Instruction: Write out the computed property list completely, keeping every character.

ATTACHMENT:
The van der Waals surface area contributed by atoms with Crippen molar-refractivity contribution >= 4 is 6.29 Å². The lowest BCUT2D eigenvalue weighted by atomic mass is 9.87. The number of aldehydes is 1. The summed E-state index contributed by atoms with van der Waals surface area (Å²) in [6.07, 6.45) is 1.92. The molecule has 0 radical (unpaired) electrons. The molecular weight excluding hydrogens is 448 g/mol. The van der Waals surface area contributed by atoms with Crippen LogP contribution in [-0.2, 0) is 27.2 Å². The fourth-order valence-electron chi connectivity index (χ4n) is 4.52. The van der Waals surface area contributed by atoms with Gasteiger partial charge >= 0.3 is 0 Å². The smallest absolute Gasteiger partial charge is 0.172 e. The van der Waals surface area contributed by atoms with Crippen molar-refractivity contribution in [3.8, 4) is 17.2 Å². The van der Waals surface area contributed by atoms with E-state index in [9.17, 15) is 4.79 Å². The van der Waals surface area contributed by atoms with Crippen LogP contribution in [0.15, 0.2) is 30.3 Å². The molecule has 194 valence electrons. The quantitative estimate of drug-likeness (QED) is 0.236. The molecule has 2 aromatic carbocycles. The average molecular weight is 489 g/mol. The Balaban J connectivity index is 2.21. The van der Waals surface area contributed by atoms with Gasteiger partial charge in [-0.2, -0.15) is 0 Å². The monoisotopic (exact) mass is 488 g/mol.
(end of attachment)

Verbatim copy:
The van der Waals surface area contributed by atoms with Crippen molar-refractivity contribution >= 4 is 6.29 Å². The lowest BCUT2D eigenvalue weighted by atomic mass is 9.87. The number of aldehydes is 1. The summed E-state index contributed by atoms with van der Waals surface area (Å²) in [6.07, 6.45) is 1.92. The molecule has 0 radical (unpaired) electrons. The molecular weight excluding hydrogens is 448 g/mol. The van der Waals surface area contributed by atoms with Crippen LogP contribution in [-0.2, 0) is 27.2 Å². The fourth-order valence-electron chi connectivity index (χ4n) is 4.52. The van der Waals surface area contributed by atoms with Gasteiger partial charge >= 0.3 is 0 Å². The smallest absolute Gasteiger partial charge is 0.172 e. The van der Waals surface area contributed by atoms with Crippen molar-refractivity contribution in [3.8, 4) is 17.2 Å². The van der Waals surface area contributed by atoms with E-state index in [9.17, 15) is 4.79 Å². The van der Waals surface area contributed by atoms with Crippen LogP contribution in [0.15, 0.2) is 30.3 Å². The molecule has 194 valence electrons. The quantitative estimate of drug-likeness (QED) is 0.236. The molecule has 2 aromatic carbocycles. The average molecular weight is 489 g/mol. The Balaban J connectivity index is 2.21. The van der Waals surface area contributed by atoms with Gasteiger partial charge in [-0.2, -0.15) is 0 Å². The monoisotopic (exact) mass is 488 g/mol.